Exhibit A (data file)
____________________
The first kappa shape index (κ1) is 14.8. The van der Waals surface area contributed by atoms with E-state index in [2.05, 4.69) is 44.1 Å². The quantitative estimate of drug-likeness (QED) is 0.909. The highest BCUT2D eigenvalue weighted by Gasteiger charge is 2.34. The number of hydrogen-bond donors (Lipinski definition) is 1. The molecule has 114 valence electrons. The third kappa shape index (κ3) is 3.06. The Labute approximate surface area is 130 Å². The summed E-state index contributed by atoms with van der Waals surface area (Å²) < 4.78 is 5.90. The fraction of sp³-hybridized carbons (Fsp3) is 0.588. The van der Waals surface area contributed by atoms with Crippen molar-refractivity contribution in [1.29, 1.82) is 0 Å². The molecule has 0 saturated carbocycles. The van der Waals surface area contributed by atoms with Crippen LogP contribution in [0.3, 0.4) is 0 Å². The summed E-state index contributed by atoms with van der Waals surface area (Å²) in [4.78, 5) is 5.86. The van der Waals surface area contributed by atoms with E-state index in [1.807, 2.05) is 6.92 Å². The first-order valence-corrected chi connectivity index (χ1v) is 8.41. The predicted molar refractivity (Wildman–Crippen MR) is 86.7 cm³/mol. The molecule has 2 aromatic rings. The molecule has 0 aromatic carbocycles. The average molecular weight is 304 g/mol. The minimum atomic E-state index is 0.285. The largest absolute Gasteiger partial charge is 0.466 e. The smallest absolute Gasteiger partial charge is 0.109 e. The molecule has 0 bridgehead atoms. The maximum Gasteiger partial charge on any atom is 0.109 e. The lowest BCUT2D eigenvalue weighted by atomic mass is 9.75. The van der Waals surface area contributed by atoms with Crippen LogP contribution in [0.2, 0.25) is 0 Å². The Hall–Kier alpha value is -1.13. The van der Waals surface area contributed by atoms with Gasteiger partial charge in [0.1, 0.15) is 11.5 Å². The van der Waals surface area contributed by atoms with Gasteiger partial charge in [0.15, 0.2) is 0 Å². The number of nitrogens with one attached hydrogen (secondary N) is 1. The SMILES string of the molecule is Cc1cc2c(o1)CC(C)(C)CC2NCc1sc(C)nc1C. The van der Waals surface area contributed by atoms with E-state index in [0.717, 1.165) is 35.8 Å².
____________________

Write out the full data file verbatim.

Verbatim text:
The first kappa shape index (κ1) is 14.8. The van der Waals surface area contributed by atoms with E-state index in [2.05, 4.69) is 44.1 Å². The quantitative estimate of drug-likeness (QED) is 0.909. The highest BCUT2D eigenvalue weighted by Gasteiger charge is 2.34. The number of hydrogen-bond donors (Lipinski definition) is 1. The molecule has 114 valence electrons. The third kappa shape index (κ3) is 3.06. The Labute approximate surface area is 130 Å². The summed E-state index contributed by atoms with van der Waals surface area (Å²) < 4.78 is 5.90. The fraction of sp³-hybridized carbons (Fsp3) is 0.588. The van der Waals surface area contributed by atoms with Crippen molar-refractivity contribution in [1.29, 1.82) is 0 Å². The molecule has 0 saturated carbocycles. The van der Waals surface area contributed by atoms with Crippen LogP contribution in [0.3, 0.4) is 0 Å². The summed E-state index contributed by atoms with van der Waals surface area (Å²) in [4.78, 5) is 5.86. The van der Waals surface area contributed by atoms with E-state index in [1.807, 2.05) is 6.92 Å². The first-order valence-corrected chi connectivity index (χ1v) is 8.41. The predicted molar refractivity (Wildman–Crippen MR) is 86.7 cm³/mol. The molecule has 2 aromatic rings. The molecule has 0 aromatic carbocycles. The average molecular weight is 304 g/mol. The minimum atomic E-state index is 0.285. The largest absolute Gasteiger partial charge is 0.466 e. The smallest absolute Gasteiger partial charge is 0.109 e. The molecule has 0 bridgehead atoms. The maximum Gasteiger partial charge on any atom is 0.109 e. The lowest BCUT2D eigenvalue weighted by atomic mass is 9.75. The van der Waals surface area contributed by atoms with Crippen LogP contribution in [0.2, 0.25) is 0 Å². The Hall–Kier alpha value is -1.13. The van der Waals surface area contributed by atoms with Gasteiger partial charge in [0.1, 0.15) is 11.5 Å². The van der Waals surface area contributed by atoms with Gasteiger partial charge in [0.15, 0.2) is 0 Å². The number of nitrogens with one attached hydrogen (secondary N) is 1. The SMILES string of the molecule is Cc1cc2c(o1)CC(C)(C)CC2NCc1sc(C)nc1C. The van der Waals surface area contributed by atoms with E-state index in [0.717, 1.165) is 35.8 Å².